by Spencer Irwin and Ryan Mogge
This article contains SPOILERS. If you haven’t read the issue yet, proceed at your own risk!
Spencer: I’m writing this piece in the aftermath of one of the more horrific weekends in recent memory (Charlottesville), which arrives at the tail-end of one of the most horrific ten months or so of my lifetime. I don’t exactly feel an overabundance of hope right now, a sentiment shared by those trapped in Trump’s America and in the Hydra-Controlled America of the Marvel Universe alike. In Secret Empire 8, Nick Spencer, Daniel Acuna, Rod Reis, Sean Izaaske and Java Tartaglia finally bring the light of hope to their story, but I don’t know how well their methods translate to real life.
The very first page — another of the Reis-illustrated “fairy tale” segments — actually foreshadows everything that follows, and not just thematically.
Not only does the narration sum up this issue’s plot in only 31 words, but Steve’s return from the depths of the sea foreshadows Sam returning from his near-watery grave at the issue’s climax. That’s the second time Sam rallies the troops this issue, and I think what intrigues me the most about this installment is trying to figure out why that first attempt fails, while the second succeeds.
Sam’s first effort finds him attempting to use his “barfed-up” Cosmic Cube shard to boost the power of his allies as they make one final attempt to breach the Darkforce Sphere and Planetary Defense Shield. They seem destined to succeed, especially since Sam’s speech addresses many of the criticisms both Spencer and Steve Rogers have lobbed at Marvel’s heroes throughout this event.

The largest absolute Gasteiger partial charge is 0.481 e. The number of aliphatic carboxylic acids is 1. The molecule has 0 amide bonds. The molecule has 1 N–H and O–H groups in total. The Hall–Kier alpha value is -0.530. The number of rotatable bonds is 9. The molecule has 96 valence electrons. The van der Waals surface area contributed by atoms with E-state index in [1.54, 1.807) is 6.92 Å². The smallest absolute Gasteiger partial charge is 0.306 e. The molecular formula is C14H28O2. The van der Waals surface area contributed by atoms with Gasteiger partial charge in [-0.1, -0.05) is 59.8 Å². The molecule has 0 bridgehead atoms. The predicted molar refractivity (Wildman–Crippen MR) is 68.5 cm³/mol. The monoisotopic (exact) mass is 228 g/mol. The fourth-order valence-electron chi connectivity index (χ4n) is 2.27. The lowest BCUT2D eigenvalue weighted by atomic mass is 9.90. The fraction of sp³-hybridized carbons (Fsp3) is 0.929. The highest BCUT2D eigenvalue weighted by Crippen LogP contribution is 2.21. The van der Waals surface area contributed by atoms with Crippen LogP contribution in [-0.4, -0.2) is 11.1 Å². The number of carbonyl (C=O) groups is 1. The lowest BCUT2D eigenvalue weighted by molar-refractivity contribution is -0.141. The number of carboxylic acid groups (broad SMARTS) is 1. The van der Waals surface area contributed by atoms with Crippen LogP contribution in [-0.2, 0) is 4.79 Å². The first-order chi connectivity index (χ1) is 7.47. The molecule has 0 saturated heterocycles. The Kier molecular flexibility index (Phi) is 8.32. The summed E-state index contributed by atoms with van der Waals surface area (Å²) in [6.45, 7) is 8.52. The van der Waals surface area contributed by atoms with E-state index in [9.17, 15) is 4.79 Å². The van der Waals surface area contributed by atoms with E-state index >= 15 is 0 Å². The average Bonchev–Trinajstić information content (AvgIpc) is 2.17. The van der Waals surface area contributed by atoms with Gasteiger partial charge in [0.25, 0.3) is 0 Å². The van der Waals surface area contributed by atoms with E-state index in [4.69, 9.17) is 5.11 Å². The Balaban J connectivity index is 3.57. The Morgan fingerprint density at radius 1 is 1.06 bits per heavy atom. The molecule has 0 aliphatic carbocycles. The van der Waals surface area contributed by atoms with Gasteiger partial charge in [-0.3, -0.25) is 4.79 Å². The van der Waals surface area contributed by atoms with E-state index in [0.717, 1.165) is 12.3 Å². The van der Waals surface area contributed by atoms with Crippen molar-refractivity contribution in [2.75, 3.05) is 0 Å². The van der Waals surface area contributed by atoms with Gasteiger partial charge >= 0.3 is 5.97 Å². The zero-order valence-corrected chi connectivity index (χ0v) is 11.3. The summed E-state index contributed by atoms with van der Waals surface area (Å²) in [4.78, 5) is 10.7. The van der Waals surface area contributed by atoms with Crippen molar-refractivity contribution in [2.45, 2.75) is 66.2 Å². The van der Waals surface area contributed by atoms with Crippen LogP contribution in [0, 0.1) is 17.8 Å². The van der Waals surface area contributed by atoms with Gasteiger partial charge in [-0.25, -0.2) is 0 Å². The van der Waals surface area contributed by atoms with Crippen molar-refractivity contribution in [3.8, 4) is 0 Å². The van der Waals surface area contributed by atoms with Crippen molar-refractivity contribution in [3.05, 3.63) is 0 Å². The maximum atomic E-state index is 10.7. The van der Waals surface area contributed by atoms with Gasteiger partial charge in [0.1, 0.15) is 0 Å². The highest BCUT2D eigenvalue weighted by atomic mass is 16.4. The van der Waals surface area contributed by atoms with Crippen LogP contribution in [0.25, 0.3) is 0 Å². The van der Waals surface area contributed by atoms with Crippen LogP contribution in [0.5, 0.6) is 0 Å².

Throughout this event, it’s been easy to read the Marvel heroes, recently shattered by Civil War II, as stand-ins for the Democratic Party, or even just for liberals in general — as too consumed by petty in-fighting to deal with the insidious threats of fascism and white supremacy waltzing into positions of power. It’s a valid criticism, but Sam’s solution — to simply shut up and “assemble,” or start working together again — seems a bit too pat to work in real life. Maybe that’s why their efforts ultimately fail, yet I don’t know how well that reading stands up. Pat or not, both groups of heroes put everything aside and make great sacrifices (The Sanctum Sanctorum, Alpha Flight’s satellite) in order to fire one last salvo — and it simply doesn’t work. It’s a great dramatic beat, but seems to undermine Spencer’s message a bit.
I thought that perhaps this was punishment for Sam’s leaning on the powers of the Cosmic Cube shard to save the day, but on further consideration I don’t think this holds up — the shard is just a beacon of hope, and Sam and his allies respond to that hope with real action, cooperation, and hard work, as any group should. Furthermore, it seems to be the power of the shard that revives Sam, allowing his second salvo to succeed at all.